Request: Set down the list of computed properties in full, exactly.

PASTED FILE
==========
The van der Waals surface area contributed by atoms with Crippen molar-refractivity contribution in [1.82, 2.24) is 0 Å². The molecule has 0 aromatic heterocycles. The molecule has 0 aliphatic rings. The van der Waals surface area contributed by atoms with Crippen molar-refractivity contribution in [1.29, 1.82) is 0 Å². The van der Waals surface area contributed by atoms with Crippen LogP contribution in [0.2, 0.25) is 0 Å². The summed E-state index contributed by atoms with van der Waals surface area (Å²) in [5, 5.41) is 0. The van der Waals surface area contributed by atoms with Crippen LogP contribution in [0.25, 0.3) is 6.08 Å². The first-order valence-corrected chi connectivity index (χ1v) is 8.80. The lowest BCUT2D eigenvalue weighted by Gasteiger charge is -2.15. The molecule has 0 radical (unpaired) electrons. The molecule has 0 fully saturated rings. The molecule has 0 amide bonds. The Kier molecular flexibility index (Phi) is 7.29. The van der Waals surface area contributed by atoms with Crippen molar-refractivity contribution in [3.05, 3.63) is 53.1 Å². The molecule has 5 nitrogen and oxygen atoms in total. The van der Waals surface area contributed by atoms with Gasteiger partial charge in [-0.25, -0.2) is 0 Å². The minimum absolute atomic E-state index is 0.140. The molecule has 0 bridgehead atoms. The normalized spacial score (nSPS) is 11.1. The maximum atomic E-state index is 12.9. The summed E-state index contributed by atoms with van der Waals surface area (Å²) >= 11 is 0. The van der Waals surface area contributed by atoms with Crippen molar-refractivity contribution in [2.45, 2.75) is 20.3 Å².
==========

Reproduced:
The van der Waals surface area contributed by atoms with Crippen molar-refractivity contribution in [1.82, 2.24) is 0 Å². The molecule has 0 aromatic heterocycles. The molecule has 0 aliphatic rings. The van der Waals surface area contributed by atoms with Crippen molar-refractivity contribution in [1.29, 1.82) is 0 Å². The van der Waals surface area contributed by atoms with Crippen LogP contribution in [0.2, 0.25) is 0 Å². The summed E-state index contributed by atoms with van der Waals surface area (Å²) in [5, 5.41) is 0. The van der Waals surface area contributed by atoms with Crippen LogP contribution in [0.25, 0.3) is 6.08 Å². The first-order valence-corrected chi connectivity index (χ1v) is 8.80. The lowest BCUT2D eigenvalue weighted by Gasteiger charge is -2.15. The molecule has 0 radical (unpaired) electrons. The molecule has 0 fully saturated rings. The molecule has 0 amide bonds. The Kier molecular flexibility index (Phi) is 7.29. The van der Waals surface area contributed by atoms with Crippen molar-refractivity contribution in [3.05, 3.63) is 53.1 Å². The molecule has 5 nitrogen and oxygen atoms in total. The van der Waals surface area contributed by atoms with Gasteiger partial charge in [-0.25, -0.2) is 0 Å². The minimum absolute atomic E-state index is 0.140. The molecule has 0 bridgehead atoms. The normalized spacial score (nSPS) is 11.1. The maximum atomic E-state index is 12.9. The summed E-state index contributed by atoms with van der Waals surface area (Å²) >= 11 is 0. The van der Waals surface area contributed by atoms with Crippen molar-refractivity contribution in [2.45, 2.75) is 20.3 Å².